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ISSN: 2376-0311
JBR Journal of Clinical Diagnosis and Research
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Acute Obstructive Hydrocephalus during Chemotherapy in T-Lymphoblastic Lymphoma

Andrea Piccin1*, Massimo Tripodi2, Vincenzo Cassibba1, Irene Cavattoni1, Raimondo Di Bella1, Andreas Schwarz2 and Marco Casini1

1Haematology Department and Bone Marrow Transplantation Unit, San Maurizio Regional Hospital, Bolzano, Italy

2Neurosurgery Department, San Maurizio Regional Hospital, Bolzano, Italy

Corresponding Author:
Andrea Piccin
Haematology Department and Bone Marrow Transplant Unit
Bolzano/Bozen, South Tyrol, Italy
Tel: +39-347-2736692
Fax: +39-0471-908703
E-mail: [email protected]

Received date: July 11, 2014; Accepted date: September 11, 2014; Published date: September 18, 2014

Citation: Piccin A, Tripodi M, Cassibba V, Cavattoni I, Bella RD, et al. (2014) Acute Obstructive Hydrocephalus during Chemotherapy in T-Lymphoblastic Lymphoma. J Clin Diagn Res 3:110. doi:10.4172/2376-0311.1000110

Copyright: 2014 Piccin A, et al. This is an open-access article distributed under the terms of the Creative Commons Attribution License, which permits unrestricted use, distribution, and reproduction in any medium, provided the original author and source are credited.

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Obstructive hydrocephalus; Lethargy; Lymphoblastic lymphoma

Case Descriptions

A 32 year old male was admitted to the Accident and Emergency (AE) department suffering from acute dyspnoea, left hand finger paraesthesia, diplopia, and right abdominal paralysis for the past five days. His past medical history shows no significant information about his health history. A chest and abdominal CT-scan showed a mediastinal mass (10x12 cm) with a left pleural effusion and compression of his left bronchus and splenomegaly (13 cm). A neck CT-scan documented bilaterally an enlarged laterocervicalis and supraclavear lymphoadenopathies. The Full Blood Count (FBC) revealed Hb 11.2 g/ dL, WBC 7.20x109/L, PLT 102.00x109/L. Biochemistry and coagulative tests showed no significant gestures. Due to the large size of the mediastinal mass with associated airways compression, the patient was immediately transferred to the Intensive Care Unit (ICU). The patient would be in danger due to standard chemotherapy CHOP schedule (Cyclophosphamide, Doxorubicin, Vincristine, Prednisone). Although confirmation of T Lymphoblastic Lymphoma was lacking, biopsy of a supraclavicular lymph node confirmed an Acute Lymphoblastic Leukemia/ T-Lymphoblastic Lymphoma (ALL/LBL-T-cell) diagnosis. Cytogenetic showed a normal 46 XY male karyotype and Bone marrow biopsy was negative. A lumbar puncture showed the central nervous system’s involvement in the presence of T- lymphoid blasts in the spinal fluid.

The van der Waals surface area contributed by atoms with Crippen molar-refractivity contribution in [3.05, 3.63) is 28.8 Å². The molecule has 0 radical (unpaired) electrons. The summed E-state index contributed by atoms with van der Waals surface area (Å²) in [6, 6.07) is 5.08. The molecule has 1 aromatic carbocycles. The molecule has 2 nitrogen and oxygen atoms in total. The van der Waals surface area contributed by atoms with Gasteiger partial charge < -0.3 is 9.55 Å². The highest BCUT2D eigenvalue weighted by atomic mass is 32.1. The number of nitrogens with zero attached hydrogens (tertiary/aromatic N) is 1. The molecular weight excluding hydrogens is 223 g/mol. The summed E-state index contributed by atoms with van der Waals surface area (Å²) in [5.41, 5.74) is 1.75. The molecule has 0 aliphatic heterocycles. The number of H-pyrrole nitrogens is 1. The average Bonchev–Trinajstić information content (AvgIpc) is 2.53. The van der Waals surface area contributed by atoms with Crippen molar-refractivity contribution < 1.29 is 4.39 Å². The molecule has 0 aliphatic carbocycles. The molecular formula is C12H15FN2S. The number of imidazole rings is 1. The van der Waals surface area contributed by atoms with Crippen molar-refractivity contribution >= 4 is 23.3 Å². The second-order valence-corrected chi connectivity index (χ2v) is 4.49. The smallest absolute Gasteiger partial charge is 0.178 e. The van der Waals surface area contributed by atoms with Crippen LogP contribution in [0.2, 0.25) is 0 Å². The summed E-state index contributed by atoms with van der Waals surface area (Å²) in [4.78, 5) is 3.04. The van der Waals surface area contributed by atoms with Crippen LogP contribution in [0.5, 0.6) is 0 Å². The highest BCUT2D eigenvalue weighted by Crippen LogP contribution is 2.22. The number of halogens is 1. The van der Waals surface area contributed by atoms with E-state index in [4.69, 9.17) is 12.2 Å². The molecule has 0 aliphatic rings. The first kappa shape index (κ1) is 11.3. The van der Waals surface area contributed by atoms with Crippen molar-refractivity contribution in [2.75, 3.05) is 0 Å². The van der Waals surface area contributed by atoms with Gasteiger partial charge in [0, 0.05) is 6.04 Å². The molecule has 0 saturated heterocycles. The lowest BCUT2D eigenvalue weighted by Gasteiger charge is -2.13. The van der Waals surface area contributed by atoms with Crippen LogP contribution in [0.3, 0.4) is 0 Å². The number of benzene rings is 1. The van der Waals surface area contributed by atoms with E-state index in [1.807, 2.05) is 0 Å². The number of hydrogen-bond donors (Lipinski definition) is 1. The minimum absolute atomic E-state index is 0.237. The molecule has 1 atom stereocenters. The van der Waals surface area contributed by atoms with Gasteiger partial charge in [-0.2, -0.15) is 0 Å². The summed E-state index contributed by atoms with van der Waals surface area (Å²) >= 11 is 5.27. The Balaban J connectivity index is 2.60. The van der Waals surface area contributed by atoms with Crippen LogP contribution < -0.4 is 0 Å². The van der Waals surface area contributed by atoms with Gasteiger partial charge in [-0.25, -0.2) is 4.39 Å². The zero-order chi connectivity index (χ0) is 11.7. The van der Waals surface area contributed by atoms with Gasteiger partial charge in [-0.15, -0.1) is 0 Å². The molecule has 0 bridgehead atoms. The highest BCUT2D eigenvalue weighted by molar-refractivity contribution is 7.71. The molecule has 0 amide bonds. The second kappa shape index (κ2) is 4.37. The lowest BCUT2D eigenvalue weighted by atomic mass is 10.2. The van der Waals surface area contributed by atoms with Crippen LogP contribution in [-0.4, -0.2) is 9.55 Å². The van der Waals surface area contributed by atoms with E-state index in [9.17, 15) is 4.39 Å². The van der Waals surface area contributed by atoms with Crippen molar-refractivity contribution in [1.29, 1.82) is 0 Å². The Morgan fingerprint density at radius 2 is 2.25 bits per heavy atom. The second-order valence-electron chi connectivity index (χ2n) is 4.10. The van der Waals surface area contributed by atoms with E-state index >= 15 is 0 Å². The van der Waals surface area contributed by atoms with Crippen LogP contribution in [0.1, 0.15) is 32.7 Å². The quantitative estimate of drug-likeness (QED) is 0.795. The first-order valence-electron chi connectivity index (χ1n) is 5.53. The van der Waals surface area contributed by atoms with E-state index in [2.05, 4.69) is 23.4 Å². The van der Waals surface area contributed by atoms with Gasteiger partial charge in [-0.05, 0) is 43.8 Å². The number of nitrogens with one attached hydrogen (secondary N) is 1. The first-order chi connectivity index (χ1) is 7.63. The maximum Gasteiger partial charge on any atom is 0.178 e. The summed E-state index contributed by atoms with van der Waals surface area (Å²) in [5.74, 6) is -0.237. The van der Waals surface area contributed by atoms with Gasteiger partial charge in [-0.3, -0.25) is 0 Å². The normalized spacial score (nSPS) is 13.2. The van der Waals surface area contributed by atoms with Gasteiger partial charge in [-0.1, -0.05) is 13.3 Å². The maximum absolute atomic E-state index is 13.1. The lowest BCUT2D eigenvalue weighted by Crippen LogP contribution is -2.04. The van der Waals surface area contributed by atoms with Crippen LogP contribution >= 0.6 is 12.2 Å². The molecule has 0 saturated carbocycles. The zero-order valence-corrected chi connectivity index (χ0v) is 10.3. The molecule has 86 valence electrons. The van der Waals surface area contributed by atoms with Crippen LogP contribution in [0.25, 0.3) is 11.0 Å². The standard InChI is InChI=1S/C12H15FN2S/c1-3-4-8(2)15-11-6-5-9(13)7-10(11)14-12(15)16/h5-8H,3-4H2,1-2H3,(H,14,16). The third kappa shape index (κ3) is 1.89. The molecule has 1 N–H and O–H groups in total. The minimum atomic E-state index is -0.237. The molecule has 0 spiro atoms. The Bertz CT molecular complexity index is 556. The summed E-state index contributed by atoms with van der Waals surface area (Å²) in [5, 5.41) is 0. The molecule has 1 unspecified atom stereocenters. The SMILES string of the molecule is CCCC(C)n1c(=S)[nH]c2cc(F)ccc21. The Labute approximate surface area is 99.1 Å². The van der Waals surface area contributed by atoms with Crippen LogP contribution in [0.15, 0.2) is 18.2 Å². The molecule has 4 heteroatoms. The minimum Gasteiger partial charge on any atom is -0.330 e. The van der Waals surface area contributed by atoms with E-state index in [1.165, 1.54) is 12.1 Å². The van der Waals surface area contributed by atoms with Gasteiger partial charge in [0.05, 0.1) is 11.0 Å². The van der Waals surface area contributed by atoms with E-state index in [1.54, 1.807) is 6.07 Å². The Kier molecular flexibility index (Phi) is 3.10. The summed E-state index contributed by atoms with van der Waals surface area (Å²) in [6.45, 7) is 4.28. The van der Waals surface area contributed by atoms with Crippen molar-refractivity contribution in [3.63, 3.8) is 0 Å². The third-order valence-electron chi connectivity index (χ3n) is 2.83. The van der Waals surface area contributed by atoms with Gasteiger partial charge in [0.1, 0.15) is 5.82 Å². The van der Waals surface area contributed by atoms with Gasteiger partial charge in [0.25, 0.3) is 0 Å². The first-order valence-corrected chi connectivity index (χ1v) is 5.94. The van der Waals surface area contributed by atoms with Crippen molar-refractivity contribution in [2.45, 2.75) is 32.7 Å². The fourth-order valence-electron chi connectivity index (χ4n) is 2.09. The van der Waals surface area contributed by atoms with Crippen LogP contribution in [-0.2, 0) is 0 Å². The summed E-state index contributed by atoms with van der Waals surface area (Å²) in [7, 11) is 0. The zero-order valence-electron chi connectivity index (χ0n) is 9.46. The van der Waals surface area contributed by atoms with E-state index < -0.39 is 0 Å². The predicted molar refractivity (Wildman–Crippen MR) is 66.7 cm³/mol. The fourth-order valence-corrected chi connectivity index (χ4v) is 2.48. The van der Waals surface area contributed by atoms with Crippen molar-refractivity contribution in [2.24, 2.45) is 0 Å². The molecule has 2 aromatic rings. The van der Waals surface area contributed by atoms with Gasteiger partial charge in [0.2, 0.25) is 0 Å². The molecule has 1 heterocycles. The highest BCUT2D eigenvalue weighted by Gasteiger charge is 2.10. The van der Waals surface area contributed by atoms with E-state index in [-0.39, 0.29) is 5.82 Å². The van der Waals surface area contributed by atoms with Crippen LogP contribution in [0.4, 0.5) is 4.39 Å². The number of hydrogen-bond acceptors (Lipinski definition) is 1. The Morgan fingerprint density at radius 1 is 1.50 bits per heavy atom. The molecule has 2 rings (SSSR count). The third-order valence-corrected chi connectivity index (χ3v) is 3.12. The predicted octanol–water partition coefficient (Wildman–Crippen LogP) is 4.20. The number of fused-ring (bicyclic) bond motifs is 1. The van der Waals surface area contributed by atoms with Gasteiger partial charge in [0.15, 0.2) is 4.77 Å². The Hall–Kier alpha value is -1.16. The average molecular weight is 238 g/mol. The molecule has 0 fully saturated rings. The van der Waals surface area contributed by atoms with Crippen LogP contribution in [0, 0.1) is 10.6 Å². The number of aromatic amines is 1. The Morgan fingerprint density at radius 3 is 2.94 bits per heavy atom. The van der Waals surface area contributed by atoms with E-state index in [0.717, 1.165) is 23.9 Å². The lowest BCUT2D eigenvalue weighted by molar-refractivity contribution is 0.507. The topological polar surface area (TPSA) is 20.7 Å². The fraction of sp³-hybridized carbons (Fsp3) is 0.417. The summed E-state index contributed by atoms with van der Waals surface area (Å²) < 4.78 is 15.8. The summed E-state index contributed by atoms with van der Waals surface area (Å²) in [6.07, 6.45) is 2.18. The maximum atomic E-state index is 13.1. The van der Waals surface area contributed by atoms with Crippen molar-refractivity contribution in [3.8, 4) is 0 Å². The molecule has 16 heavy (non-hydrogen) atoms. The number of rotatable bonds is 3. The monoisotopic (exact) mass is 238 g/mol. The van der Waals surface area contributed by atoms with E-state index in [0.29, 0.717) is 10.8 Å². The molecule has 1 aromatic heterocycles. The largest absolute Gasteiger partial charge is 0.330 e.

After six days of hospital admission, the patient’s condition had improved and was enrolled on Italian NILG ALL 10/07 chemotherapy protocol and was put on induction chemotherapy cycle C1 in four phases (vincristine 1.4 mg/m2 on day 1, 8,15,22; idarubicin 12 mg/ m2 on day 1-2; dexamethasone 5 mg/m2 BD on day 1-5 and 15-19; asparaginase Medac 3000 U/m2 on day 8,10,14, 17,19). Intrathechal Chemotherapy (IT) with methotrexate 12.5 mg and cytarabine 75 mg was also given twice a week (5 doses in total). After the second IT, spinal fluid (CSF- F) was found to be negative for blasts. The patient became lethargic after 27 days and no neurological deficits were observed. Biochemistry studies, rammonemia and blood gas analysis were normal. However, a reduced antithrombin of 66.6%,with an elevated PT of 1.31 and a slightly elevated PTT of 1.1 was noted. Brain CT scan reported normal; however a cerebral magnetic resonance angiography strongly indicated the presence of bilateral hydrocephalus (Figure 1). A dry tap lumbar puncture was urgently performed and 40 ml of CSF- F was removed, following which the patient immediately responded and became concious. A neurosurgical intervention was attempted with the positioning of an Ommaya reservoir. The CSF- F remained positive for blast cells and Spinal fluid microbiological testing including PCRtesting for Enterovirus, adenovirus, CMV, EBV, JCV, HHV6 , Herpes virus type-1, -2 and chickenpox virus were all negative, as was culture and staining for bacteria, fungi and mycobacterium tuberculosis and biochemical analysis.